By nothingbutnet, Jan 15 2018 10:06PM
Steel is a metal alloy of iron with a broad range of applications, including the manufacture of metal tools and use as a sturdy construction material. Many of these purposes require the steel to withstand significant wear and tear, sometimes requiring the material to be hardened and tempered in order to perform as intended. This process is typically performed by professionals in industrial facilities dedicated to the purpose, but you too can harden and temper steel with the correct tools and a smidgen of experience. Here's what you would have to do:
1. Start With The Right Steel
Contrary to what you may believe, not all steel can be hardened. Steel hardens when the carbon in its composition crystallizes, much like how graphite or coal turns into diamond after significant exposure to the heat and pressure beneath the earth's crust. This means that if your steel doesn't have enough carbon, there is nothing to crystallize and you cannot harden it in the manner described below.
In general, pure steel requires a carbon content of at least 0.6 percent to harden effectively. Steel meeting this criteria is commonly referred to as high-carbon steel or tool steel. In addition, steel alloys such as silver steel and gauge plate steel have enough carbon in them to effectively harden.
Medium carbon steels, with a carbon content in the range of 0.4-0.55 percent, may be hardened somewhat but must be alloyed with another material to really make an impact. Mild steels with less carbon than that cannot be hardened directly, but they can be coated with other materials to increase their hardness. This process is called case hardening.
2. Heat The Steel
First, slowly heat the entire piece of steel that you're trying to harden. Then, focus on the area of steel that you want to harden, such as the point of a screwdriver, until it begins to glow red hot.
3. Quench The Steel In A Fluid
This is the step where you dip the steel into a liquid to "quench" it, or cool it off nearly instantaneously. The liquid you use varies depending on the chemical composition of your steel. Oil is a popular option if you're not sure exactly what's in your steel, with vegetable oil, mineral oil, cottonseed oil, and whale oil all viable options. You can also use plain water, but oil cools the steel more slowly (meaning less cracking) while offering just as much hardening potential.
Most modern steels are considered complex steels, meaning that they are especially prone to cracking if quenched too quickly. If the metal you are hardening is of a modern vintage, you should definitely use oil.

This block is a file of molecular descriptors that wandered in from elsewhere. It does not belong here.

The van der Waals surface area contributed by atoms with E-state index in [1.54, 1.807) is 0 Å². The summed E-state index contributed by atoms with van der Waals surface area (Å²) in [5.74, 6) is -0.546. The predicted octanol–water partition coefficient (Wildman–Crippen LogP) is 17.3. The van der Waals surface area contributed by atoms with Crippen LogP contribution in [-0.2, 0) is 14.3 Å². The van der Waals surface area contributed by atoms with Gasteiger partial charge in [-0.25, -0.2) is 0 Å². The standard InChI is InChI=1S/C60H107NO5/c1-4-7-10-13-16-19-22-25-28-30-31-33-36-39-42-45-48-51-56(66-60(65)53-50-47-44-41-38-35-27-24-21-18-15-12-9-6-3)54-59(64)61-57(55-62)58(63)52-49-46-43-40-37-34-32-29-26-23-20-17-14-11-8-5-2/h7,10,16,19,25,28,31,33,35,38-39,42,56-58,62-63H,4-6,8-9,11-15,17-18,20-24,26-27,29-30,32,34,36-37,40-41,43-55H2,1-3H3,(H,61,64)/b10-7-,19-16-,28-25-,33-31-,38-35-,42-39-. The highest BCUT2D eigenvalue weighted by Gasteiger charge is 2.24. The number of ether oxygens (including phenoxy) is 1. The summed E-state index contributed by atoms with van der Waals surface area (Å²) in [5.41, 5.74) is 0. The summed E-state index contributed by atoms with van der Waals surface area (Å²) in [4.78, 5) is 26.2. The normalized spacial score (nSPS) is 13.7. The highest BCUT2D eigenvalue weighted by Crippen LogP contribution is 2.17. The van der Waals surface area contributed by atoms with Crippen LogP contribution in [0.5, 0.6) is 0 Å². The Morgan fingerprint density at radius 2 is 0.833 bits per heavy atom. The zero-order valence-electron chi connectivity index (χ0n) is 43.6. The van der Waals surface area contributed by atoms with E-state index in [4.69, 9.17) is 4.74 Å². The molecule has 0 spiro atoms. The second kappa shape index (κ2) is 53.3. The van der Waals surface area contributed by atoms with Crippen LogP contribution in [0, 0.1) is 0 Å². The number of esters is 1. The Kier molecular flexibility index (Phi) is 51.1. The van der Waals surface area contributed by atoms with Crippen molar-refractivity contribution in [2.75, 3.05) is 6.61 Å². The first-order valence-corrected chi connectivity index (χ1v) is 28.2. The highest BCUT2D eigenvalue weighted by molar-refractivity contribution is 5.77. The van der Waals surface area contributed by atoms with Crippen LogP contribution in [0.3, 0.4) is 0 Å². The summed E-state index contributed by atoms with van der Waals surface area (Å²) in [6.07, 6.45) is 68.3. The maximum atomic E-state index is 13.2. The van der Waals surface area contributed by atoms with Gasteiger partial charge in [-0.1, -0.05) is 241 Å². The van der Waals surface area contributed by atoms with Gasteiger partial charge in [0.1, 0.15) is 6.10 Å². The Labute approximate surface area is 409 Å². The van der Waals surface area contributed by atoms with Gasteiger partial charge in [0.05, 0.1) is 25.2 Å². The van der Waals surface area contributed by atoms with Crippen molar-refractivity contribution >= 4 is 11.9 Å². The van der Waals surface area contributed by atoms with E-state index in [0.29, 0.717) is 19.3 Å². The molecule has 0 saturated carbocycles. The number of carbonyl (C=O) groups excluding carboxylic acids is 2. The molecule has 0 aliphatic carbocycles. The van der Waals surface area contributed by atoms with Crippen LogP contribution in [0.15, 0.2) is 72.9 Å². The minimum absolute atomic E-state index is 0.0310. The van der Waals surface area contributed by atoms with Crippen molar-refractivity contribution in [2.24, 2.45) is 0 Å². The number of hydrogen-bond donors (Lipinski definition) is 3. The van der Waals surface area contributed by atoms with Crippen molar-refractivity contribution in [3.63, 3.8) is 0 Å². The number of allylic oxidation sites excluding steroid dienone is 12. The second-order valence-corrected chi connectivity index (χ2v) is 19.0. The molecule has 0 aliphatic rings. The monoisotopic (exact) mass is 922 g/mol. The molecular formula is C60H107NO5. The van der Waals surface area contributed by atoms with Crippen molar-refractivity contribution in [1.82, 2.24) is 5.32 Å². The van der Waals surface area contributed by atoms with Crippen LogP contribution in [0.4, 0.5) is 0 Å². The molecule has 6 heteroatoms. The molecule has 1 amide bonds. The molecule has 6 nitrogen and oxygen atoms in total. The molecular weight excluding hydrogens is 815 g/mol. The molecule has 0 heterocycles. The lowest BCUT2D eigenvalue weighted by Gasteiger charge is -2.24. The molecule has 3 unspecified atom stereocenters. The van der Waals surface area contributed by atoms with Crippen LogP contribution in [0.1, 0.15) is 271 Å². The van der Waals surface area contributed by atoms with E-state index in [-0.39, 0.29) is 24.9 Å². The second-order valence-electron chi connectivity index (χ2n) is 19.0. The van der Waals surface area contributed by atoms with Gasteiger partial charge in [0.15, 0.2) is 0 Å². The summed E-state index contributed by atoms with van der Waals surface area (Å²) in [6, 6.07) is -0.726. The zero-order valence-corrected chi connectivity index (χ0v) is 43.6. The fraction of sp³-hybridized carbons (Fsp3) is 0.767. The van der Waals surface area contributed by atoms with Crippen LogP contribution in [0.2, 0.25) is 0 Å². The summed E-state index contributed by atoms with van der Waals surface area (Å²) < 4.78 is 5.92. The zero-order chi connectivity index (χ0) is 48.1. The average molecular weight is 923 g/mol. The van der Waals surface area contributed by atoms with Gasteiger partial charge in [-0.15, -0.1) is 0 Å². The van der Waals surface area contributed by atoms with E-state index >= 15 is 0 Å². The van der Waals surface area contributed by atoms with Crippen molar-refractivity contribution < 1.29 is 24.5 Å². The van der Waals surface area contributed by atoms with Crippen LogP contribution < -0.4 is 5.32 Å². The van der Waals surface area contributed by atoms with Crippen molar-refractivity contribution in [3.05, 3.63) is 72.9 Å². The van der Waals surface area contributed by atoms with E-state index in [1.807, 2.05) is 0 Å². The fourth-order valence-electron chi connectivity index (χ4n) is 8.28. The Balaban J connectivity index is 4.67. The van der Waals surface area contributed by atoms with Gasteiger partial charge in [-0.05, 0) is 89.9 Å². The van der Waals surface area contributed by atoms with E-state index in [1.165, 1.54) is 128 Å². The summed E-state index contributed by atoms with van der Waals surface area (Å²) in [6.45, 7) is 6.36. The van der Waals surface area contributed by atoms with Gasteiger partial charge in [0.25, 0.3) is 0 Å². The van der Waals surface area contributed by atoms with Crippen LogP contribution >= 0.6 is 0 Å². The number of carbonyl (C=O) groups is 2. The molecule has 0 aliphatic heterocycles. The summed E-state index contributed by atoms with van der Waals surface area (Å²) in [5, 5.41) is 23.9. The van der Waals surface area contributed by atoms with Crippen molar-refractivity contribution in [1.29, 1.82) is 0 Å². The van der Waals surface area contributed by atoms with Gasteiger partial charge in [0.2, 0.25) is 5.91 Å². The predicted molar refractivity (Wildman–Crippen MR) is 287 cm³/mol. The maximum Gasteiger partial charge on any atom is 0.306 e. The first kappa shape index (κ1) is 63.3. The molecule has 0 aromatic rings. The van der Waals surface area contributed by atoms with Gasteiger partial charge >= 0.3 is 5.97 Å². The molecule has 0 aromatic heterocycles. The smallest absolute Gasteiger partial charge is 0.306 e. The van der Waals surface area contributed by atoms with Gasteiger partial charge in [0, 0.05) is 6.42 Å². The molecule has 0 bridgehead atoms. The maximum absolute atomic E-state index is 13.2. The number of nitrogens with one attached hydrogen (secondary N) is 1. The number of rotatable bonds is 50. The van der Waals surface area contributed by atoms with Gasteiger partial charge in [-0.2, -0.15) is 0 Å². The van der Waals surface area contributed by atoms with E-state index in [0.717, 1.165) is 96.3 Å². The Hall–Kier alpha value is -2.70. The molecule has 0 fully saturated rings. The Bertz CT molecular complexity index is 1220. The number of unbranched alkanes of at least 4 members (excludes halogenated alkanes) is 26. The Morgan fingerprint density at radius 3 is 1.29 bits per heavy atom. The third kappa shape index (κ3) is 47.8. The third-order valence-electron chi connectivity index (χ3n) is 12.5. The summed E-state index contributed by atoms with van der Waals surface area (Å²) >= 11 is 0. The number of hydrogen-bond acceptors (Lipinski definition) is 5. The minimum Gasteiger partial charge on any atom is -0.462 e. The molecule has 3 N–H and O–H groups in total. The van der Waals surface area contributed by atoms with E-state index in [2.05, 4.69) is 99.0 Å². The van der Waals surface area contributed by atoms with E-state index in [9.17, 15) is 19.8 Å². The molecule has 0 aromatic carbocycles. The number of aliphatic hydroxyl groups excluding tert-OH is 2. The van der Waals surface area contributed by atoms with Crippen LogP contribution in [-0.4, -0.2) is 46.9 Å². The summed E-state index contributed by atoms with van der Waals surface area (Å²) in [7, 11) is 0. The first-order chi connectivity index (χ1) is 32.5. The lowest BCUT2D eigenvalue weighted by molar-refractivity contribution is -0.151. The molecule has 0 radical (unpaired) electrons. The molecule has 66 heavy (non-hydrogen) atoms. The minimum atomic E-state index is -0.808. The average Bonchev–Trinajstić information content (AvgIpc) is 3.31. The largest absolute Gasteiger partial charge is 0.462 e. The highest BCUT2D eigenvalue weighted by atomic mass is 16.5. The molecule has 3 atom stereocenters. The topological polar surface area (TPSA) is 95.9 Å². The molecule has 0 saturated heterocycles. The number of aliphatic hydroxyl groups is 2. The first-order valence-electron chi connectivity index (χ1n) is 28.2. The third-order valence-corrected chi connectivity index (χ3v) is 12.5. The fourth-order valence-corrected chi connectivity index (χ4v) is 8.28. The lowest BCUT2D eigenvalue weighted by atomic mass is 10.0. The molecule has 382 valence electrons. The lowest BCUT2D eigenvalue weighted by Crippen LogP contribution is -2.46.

You also need to ensure that bubbles do not form while you are quenching your steel. Bubbles can slow the cooling process while introducing undesirable soft spots on your metal, so try agitating your liquid of choice before they can form.
Salt water pops bubbles faster than fresh water does, making it one of the fastest quenching liquids you could use. However, its sodium content will cause your metal to corrode much faster than other options, so be sure to rinse it off immediately if you decide to use it.
Safety precautions should always be taken when using your quenching liquid. For instance, oils are prone to causing spatters, fumes, and spills that may quickly turn into fire hazards if left unattended.
Glycol polymers may be mixed into water to create a quenching liquid acting as a happy medium between the corrosive potential of water and the fire hazards of oil. How fast it cools your steel depends on the amount of glycol you mix into the solution. The ratio must be monitored closely to ensure consistent results, though.
Finally, cryogenic quenches may be used to eliminate the possibility of soft spots forming while simultaneously ensuring that your steel becomes as hard as possible. This is only an option for high carbon steels.
4. Clean The Steel
If you used something other than water to quench your steel, water may be used to rinse it off. Otherwise, an emery cloth or comparable light abrasive may be used to clean it.
5. A Second Heating
The second heating is not as intense as the first one and serves primarily to temper the steel against the brittleness created by the hardening process. The heating may take place in a furnace or chemical bath (oil, lead, and potassium nitrate are all suitable). Your steel will become softer but tougher the more you heat it in this stage.
Your steel will change color as it heats up, starting with light straw at around 200 degrees Celsius up to purple at 300 degrees Celsius. These colors serve as a useful guide for when to take your steel out, but remember that certain alloys must reach higher temperatures to achieve each color.
6. Cool The Steel
You can cool the steel quickly or slowly this time, but metals subject to becoming brittle after tempering should only be cooled slowly. The method you choose will impact the final properties of your steel.